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Cassi's question at Yahoo! Answers regarding a first order linear ODE

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MarkFL

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Feb 24, 2012
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Here is the question:

Initial value problem?


Find all the solutions of y'+ycotx=2cosx on the interval (o, pi). Prove that exactly one of these is a solution on (-infinity, +infinity)
I have posted a link there to this thread so the OP can view my work.
 
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MarkFL

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Feb 24, 2012
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Hello Cassi,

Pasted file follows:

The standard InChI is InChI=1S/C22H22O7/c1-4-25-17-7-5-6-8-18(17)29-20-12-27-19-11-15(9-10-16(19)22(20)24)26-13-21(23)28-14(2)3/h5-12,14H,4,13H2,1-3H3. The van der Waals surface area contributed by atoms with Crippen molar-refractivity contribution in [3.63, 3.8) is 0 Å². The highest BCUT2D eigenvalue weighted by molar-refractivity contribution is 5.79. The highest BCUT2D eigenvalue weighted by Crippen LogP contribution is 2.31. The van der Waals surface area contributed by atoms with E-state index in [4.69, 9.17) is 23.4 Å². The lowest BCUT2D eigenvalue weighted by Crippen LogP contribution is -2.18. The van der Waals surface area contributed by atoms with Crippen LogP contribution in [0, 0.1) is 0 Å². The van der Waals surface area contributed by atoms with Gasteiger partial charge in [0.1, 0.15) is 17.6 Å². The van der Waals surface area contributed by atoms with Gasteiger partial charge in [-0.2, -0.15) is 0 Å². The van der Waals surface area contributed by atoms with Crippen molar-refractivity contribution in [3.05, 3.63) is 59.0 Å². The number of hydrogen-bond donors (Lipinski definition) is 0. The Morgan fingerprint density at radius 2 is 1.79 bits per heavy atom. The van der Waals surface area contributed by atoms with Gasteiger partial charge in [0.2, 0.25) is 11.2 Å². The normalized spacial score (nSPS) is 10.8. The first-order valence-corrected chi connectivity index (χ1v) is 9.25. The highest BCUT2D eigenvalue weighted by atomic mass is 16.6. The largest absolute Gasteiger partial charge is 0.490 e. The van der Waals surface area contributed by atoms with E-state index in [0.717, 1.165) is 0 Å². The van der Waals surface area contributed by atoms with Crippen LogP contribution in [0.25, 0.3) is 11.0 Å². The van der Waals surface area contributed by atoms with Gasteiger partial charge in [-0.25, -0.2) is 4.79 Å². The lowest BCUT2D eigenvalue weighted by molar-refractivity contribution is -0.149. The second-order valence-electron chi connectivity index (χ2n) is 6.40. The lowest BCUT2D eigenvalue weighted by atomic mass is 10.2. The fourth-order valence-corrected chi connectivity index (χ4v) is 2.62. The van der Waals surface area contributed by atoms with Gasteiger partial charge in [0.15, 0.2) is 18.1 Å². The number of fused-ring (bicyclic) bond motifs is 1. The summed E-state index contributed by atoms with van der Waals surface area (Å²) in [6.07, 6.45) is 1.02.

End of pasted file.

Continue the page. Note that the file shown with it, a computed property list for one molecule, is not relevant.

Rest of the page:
We are given the ODE:

\(\displaystyle y'+y\cot(x)=2\cos(x)\)

If we multiply through by $\sin(x)\ne0$ (which we can do given the interval) we obtain:

\(\displaystyle \sin(x)\frac{dy}{dx}+\frac{d}{dx}(\sin(x))y=2\sin(x)\frac{d}{dx}(\sin(x))\)

Observing that we have the product rule on the right, we may integrate as:

\(\displaystyle \int\,d\left(\sin(x)y \right)=2\int \sin(x)\,d(\sin(x))\)

\(\displaystyle \sin(x)y=\sin^2(x)+C\)

And thus, dividing through by $\sin(x)$, we obtain:

\(\displaystyle y(x)=\sin(x)+C\csc(x)\)

Now, for any choice of $C\ne0$, we encounter division by zero for $x=k\pi$ where $k\in\mathbb{Z}$, and so the only solution defined over all the reals is:

\(\displaystyle y(x)=\sin(x)\)